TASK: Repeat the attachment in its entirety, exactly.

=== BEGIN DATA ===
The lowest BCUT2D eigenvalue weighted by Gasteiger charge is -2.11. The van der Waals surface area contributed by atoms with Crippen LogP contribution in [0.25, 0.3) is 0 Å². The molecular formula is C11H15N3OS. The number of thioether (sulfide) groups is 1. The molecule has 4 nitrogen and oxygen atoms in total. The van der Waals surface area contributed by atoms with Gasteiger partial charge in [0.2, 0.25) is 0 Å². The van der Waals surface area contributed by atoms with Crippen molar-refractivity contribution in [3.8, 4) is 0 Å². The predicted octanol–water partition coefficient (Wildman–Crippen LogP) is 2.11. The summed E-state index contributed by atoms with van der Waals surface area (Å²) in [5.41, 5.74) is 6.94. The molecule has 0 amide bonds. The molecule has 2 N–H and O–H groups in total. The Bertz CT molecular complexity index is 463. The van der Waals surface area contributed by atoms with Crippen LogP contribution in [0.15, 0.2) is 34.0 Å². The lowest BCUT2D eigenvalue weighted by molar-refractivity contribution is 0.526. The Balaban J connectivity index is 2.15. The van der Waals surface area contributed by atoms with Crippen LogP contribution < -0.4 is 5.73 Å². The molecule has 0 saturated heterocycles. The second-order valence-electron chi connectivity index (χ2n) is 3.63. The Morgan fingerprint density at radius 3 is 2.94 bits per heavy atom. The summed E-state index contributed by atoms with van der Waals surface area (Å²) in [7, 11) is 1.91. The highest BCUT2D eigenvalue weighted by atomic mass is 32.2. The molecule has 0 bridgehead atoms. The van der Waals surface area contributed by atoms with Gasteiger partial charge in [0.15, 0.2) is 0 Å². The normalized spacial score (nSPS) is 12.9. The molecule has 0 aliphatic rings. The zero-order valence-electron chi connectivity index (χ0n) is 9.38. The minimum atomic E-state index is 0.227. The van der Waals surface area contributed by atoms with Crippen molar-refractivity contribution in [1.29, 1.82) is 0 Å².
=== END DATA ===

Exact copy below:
The lowest BCUT2D eigenvalue weighted by Gasteiger charge is -2.11. The van der Waals surface area contributed by atoms with Crippen LogP contribution in [0.25, 0.3) is 0 Å². The molecular formula is C11H15N3OS. The number of thioether (sulfide) groups is 1. The molecule has 4 nitrogen and oxygen atoms in total. The van der Waals surface area contributed by atoms with Gasteiger partial charge in [0.2, 0.25) is 0 Å². The van der Waals surface area contributed by atoms with Crippen molar-refractivity contribution in [3.8, 4) is 0 Å². The predicted octanol–water partition coefficient (Wildman–Crippen LogP) is 2.11. The summed E-state index contributed by atoms with van der Waals surface area (Å²) in [5.41, 5.74) is 6.94. The molecule has 0 amide bonds. The molecule has 2 N–H and O–H groups in total. The Bertz CT molecular complexity index is 463. The van der Waals surface area contributed by atoms with Crippen LogP contribution in [0.15, 0.2) is 34.0 Å². The lowest BCUT2D eigenvalue weighted by molar-refractivity contribution is 0.526. The Balaban J connectivity index is 2.15. The van der Waals surface area contributed by atoms with Crippen LogP contribution < -0.4 is 5.73 Å². The molecule has 0 saturated heterocycles. The second-order valence-electron chi connectivity index (χ2n) is 3.63. The Morgan fingerprint density at radius 3 is 2.94 bits per heavy atom. The summed E-state index contributed by atoms with van der Waals surface area (Å²) in [7, 11) is 1.91. The highest BCUT2D eigenvalue weighted by atomic mass is 32.2. The molecule has 0 bridgehead atoms. The van der Waals surface area contributed by atoms with Gasteiger partial charge in [0.15, 0.2) is 0 Å². The normalized spacial score (nSPS) is 12.9. The molecule has 0 aliphatic rings. The zero-order valence-electron chi connectivity index (χ0n) is 9.38. The minimum atomic E-state index is 0.227. The van der Waals surface area contributed by atoms with Crippen molar-refractivity contribution in [1.29, 1.82) is 0 Å².